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How to Deal with Exam Stress

A dos and don’ts list for helping your child cope with the tremendous pressure of exams
I thought that any plans I had for my life had now been compromised and I had disappointed my family and myself

It’s an almost universal problem amongst children and teenagers – whether it’s an entrance exam, SATs, coursework deadlines or GCSEs, young people are under tremendous and increasing pressure to perform from teachers, parents, exam boards and themselves. 

Whilst I appreciate that stress, to an extent, can act as a catalyst for performance, it’s very easy to forget how much weight is put on exams in the school environment.

From a 15-year-old’s perspective, particular for those attending private schools, these exams are essentially the sole measure of your achievement and worth in the school system. I can clearly remember being beside myself with disappointment at the result of my French GCSE, which I had taken a year early. I’d got an A grade, rather than the A* I was predicted, and it’s not much an exaggeration to say that I thought that any plans I had for my life had now been compromised and I had disappointed my family and myself. Of course, nothing could be further from the truth, but at a young age it’s easy to become consumed by the importance of end-of-year assessments.

It’s no wonder then that academic stress has been cited as the main contributor to depression and self-harm among young people, according to findings by YouGov and mental health charity MindFull.

Pressure to succeed and an inability in schools to encourage students to see the “bigger picture” outside of the academic timetable is creating an environment which is detrimental to young people’s mental health.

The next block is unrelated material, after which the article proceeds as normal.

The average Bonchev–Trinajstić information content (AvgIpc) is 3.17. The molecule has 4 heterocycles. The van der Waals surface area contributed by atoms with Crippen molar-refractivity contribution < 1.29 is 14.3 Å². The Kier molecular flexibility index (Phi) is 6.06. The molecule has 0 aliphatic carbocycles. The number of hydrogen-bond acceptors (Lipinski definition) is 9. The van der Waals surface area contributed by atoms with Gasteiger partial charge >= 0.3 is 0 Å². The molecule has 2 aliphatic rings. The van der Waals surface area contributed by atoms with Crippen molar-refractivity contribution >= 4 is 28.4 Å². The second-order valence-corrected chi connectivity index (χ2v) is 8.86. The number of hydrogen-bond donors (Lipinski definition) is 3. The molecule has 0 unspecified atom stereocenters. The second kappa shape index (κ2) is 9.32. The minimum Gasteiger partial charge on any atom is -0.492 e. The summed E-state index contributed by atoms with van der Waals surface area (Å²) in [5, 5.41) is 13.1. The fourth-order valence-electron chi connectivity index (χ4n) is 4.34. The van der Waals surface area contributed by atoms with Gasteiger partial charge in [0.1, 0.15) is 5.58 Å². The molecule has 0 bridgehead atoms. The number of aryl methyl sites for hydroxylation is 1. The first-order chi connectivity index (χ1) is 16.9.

So what can be done to help?

Of course, the usual suspects which benefit almost every area of an individual’s physical and mental health should be encouraged at all times: eating regular, nutrient-rich meals and avoiding processed or junk food as much as possible; getting regular exercise; avoiding alcohol or other drugs. But aside from the obvious steps your child can take to stay healthy, what can you as a parent do to help them deal with the strain of exams and deadlines whilst still encouraging their success? I’ve compiled a dos and don’ts list which I hope can be of some assistance.

DO ask them how they’re feeling

This seems obvious but it’s not always clear to a child or teenager that they can admit that they’re feeling anxious. Young people, particularly boys, can feel embarrassed to talk about what’s troubling them, or can feel like they’re a burden if they admit that academic stress is troubling them. Encourage your child to talk about how they’re coping with exams and if they are having difficulty, let them know that it’s normal and they shouldn’t feel ashamed.

DON’T overload their schedule

Extracurricular activities are crucial in making sure your child has a well-balanced life but if piano lessons, football training, Duke of Edinburgh awards and school journal writing are leaving your son or daughter with no time for themselves, then consider which activities are truly beneficial in exam season.

DO put things into perspective

If your child is panicking or getting upset over their results, remind them that exams are not the end of the world and even if they don’t get the grades they’re hoping for, it doesn’t mean that their lives are over and they have to throw their aspirations on the scrapheap. Again, this seems obvious from an adult perspective but it’s not always so clear from within the high-pressure school environment.

DON’T add to the burden

If your child is at all stressed about their performance, then they don’t need to be reminded of what’s expected of them: if they’re worried, then they’re clearly taking it seriously. Schools and teachers place massive emphasis on exam results because they are also measured on their students’ success. When considered alongside the need to prove yourself that all young people feel amongst their peer group, this means that they most likely don’t need additional pressure from their family. Be a source of support and encouragement, not a further reminder of how important these tests are.

DO treat them like an adult

It’s easy to dismiss anxiety or sadness in a young person’s life as just teen angst, but your child will benefit greatly from having their worries taken seriously rather than just described as a symptom of being young. Offer them real-world advice and solutions and avoid the temptation to say “you don’t understand” or “you’re just too young”. Your relationship with your son and daughter will benefit as a result and so will their mindset and attitude to school stress.

I hope this article has been of some help. If you’re concerned about your child’s mental health or wellbeing, you can call YoungMinds on 0808 802 5544

- Jack Rayner


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